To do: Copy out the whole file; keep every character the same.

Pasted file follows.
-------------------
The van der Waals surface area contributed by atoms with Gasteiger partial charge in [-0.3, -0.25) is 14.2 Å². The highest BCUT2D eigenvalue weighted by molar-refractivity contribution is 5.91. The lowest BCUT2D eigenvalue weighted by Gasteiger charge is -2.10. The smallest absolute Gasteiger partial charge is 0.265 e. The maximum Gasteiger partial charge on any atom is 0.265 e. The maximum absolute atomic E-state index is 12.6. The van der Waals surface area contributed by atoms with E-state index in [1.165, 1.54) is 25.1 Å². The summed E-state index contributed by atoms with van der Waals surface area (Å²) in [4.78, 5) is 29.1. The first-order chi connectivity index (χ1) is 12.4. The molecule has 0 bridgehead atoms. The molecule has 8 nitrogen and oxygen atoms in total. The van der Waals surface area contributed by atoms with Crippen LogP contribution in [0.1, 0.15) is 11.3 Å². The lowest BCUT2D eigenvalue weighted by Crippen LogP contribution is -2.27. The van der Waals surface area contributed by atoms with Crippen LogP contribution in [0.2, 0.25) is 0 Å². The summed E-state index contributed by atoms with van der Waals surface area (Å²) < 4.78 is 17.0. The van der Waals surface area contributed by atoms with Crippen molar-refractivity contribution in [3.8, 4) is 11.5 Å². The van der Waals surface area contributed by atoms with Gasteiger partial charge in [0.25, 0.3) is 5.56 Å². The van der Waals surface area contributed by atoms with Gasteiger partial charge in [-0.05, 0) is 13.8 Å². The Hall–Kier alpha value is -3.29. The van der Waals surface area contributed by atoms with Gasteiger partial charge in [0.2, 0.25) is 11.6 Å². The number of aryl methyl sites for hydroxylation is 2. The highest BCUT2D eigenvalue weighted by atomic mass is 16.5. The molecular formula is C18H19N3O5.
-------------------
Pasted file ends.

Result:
The van der Waals surface area contributed by atoms with Gasteiger partial charge in [-0.3, -0.25) is 14.2 Å². The highest BCUT2D eigenvalue weighted by molar-refractivity contribution is 5.91. The lowest BCUT2D eigenvalue weighted by Gasteiger charge is -2.10. The smallest absolute Gasteiger partial charge is 0.265 e. The maximum Gasteiger partial charge on any atom is 0.265 e. The maximum absolute atomic E-state index is 12.6. The van der Waals surface area contributed by atoms with E-state index in [1.165, 1.54) is 25.1 Å². The summed E-state index contributed by atoms with van der Waals surface area (Å²) in [4.78, 5) is 29.1. The first-order chi connectivity index (χ1) is 12.4. The molecule has 0 bridgehead atoms. The molecule has 8 nitrogen and oxygen atoms in total. The van der Waals surface area contributed by atoms with Crippen LogP contribution in [0.1, 0.15) is 11.3 Å². The lowest BCUT2D eigenvalue weighted by Crippen LogP contribution is -2.27. The van der Waals surface area contributed by atoms with Crippen LogP contribution in [0.2, 0.25) is 0 Å². The summed E-state index contributed by atoms with van der Waals surface area (Å²) < 4.78 is 17.0. The van der Waals surface area contributed by atoms with Crippen molar-refractivity contribution in [3.8, 4) is 11.5 Å². The van der Waals surface area contributed by atoms with Gasteiger partial charge in [0.25, 0.3) is 5.56 Å². The van der Waals surface area contributed by atoms with Gasteiger partial charge in [-0.05, 0) is 13.8 Å². The Hall–Kier alpha value is -3.29. The van der Waals surface area contributed by atoms with Gasteiger partial charge in [0.2, 0.25) is 11.6 Å². The number of aryl methyl sites for hydroxylation is 2. The highest BCUT2D eigenvalue weighted by atomic mass is 16.5. The molecular formula is C18H19N3O5.